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Dorset Council A-Board advertising policy, requirements and conditions

Policy

Policy statement

Dorset Council, as the Highway Authority, has a duty to promote the safe use of the highway by keeping it clear of obstruction. Whilst the council has only very limited legal powers to authorise the erection of A-Boards on the highway, it can choose the degree to which it actively enforces against their placement.

Dorset Council recognises that many local businesses use a-boards to advertise their goods and services and wishes to support this as long as certain conditions are met to avoid nuisance and hazard to highway users.

This policy was authorised by Cabinet of the former Dorset County council on 3 April 2013.

Policy objectives

  • to ensure that a-board signs are erected in a safe manner and do not obstruct the highway
  • to support Dorset’s economy by helping local companies to advertise their business and services
  • to ensure a consistent approach is taken across the county to the “management” and the use of a-board advertising signs

Key influences

  • the need to support Dorset’s economy
  • Highway Act 1980
  • Town and Country Planning Act 1990
  • Equalities Act 2010
  • Dorset Council's unauthorised signs policy

Legal basis

Dorset Council has the power to remove any items, including signs, placed within the highway that are a nuisance or a danger to highway users (including causing a danger by obstructing view) under section 149 of the 1980 Act. If the sign constitutes a danger to highway users the sign may be removed under section 149 even if it is not in direct contravention of this policy.

It is an offence under section 137 of the Highways Act 1980 to wilfully obstruct free passage along the highway. This would make the sign owner liable for a fine, but does not entitle the Highway Authority to remove the sign.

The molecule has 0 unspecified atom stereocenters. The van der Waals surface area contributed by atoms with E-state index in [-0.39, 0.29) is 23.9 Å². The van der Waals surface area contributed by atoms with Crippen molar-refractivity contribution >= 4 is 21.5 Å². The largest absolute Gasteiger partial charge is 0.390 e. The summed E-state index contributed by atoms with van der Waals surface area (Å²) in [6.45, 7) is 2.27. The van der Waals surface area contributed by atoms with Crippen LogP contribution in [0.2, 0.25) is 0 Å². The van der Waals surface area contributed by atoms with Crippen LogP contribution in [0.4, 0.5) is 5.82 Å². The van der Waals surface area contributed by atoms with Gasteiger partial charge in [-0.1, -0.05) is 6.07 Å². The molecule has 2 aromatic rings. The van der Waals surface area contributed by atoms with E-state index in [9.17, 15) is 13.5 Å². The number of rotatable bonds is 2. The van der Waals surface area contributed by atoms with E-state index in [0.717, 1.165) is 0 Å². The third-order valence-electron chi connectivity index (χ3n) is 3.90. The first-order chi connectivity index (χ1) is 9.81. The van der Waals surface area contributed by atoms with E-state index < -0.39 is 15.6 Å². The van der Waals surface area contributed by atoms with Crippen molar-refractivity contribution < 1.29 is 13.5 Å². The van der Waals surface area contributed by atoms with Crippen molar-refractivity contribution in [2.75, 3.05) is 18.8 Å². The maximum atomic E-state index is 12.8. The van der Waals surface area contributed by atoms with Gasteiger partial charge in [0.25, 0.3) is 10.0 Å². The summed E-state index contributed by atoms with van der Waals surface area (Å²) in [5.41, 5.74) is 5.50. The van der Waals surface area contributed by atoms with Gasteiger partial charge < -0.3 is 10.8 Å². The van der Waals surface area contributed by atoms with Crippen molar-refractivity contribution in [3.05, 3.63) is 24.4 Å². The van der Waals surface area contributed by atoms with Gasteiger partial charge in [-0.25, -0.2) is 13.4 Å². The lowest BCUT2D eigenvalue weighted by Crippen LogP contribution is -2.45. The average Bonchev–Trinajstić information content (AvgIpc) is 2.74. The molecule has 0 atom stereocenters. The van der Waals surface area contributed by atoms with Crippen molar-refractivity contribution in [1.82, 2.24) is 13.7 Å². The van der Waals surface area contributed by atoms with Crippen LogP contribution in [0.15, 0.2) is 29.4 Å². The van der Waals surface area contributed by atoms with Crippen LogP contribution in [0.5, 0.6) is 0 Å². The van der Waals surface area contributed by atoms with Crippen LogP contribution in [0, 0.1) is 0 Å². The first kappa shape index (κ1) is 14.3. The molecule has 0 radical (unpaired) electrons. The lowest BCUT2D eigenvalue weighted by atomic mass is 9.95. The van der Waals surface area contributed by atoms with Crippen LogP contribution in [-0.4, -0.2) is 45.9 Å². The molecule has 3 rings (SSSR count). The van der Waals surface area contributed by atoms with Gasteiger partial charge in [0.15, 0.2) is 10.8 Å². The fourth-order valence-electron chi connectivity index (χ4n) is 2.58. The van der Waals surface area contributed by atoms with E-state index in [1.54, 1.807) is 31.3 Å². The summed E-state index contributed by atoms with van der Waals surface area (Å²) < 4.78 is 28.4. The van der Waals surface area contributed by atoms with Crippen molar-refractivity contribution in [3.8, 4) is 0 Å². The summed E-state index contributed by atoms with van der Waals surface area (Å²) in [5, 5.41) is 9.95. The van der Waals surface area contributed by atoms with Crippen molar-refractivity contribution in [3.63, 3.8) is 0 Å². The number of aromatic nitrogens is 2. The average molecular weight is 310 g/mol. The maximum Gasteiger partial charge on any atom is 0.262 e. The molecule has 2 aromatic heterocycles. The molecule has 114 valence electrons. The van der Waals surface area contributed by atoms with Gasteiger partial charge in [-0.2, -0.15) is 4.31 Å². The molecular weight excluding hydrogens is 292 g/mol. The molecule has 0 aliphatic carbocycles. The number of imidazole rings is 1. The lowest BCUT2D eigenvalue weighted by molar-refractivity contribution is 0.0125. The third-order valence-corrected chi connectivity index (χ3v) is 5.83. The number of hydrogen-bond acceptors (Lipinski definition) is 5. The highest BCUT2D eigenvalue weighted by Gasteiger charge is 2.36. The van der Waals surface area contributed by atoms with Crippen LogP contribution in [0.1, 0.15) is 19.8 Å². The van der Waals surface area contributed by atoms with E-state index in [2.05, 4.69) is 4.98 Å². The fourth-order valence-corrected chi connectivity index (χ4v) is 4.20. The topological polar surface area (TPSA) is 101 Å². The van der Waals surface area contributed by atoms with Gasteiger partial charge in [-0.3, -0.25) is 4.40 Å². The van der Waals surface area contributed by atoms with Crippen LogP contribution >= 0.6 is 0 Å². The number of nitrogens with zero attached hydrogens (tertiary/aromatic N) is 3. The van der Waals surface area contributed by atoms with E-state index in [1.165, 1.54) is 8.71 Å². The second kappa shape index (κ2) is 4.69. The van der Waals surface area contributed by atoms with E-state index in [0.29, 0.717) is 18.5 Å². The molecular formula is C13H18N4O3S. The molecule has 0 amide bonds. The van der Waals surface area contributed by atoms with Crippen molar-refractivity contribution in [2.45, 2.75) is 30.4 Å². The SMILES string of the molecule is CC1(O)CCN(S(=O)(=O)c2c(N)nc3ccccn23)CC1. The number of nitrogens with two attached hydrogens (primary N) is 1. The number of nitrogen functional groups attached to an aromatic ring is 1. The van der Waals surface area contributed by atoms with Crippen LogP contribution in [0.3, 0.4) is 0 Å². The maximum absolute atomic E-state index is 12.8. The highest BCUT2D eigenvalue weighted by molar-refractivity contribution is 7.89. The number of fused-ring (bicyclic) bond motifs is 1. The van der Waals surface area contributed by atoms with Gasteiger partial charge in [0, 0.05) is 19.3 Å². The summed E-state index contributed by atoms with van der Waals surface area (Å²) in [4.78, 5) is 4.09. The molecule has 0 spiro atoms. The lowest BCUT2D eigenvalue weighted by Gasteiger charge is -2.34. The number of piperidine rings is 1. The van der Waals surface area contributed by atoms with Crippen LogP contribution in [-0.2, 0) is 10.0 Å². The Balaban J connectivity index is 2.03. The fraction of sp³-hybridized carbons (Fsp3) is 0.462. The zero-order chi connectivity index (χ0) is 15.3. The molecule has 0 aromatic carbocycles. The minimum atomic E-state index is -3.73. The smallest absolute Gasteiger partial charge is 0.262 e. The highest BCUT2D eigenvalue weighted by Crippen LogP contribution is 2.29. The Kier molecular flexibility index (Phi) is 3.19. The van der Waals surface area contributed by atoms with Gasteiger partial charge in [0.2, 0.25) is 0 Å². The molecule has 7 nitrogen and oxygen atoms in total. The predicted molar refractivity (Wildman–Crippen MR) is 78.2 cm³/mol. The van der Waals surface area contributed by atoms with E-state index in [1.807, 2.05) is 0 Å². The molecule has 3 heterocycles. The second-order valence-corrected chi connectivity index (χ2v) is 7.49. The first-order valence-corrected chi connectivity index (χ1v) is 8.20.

It is also an offence under section 132 of the Highways Act 1980 to “affix a sign, picture or letter onto the surface of the highway, a tree, structure or works in or under the highway”. The owner would be liable for a fine and the Highway Authority could remove the sign. The sign cannot be destroyed or sold unless a court order is first obtained under section 149 of the Highways Act 1980, as above.

This Policy is linked to the Dorset Council unauthorised signs policy.

This policy is written with the Equality Act 2010 and Dorset Council’s equality policies in mind.

Definitions and Scope

All a-boards are a type of unauthorised sign with the potential to cause a nuisance or obstruction to highway users, especially those with visual impairment or other disability. However, if certain conditions are met when a-boards are erected by local businesses it may be possible to balance their commercial needs with the needs of the wider public using the highway.

When the required conditions are met, the council will not actively enforce the removal of a-boards unless the board is felt to constitute a nuisance or a danger.

If the conditions are not met, the council will take reasonable steps to remove these signs and recover all reasonable expenses incurred in accordance with their powers under the Highway Act 1980.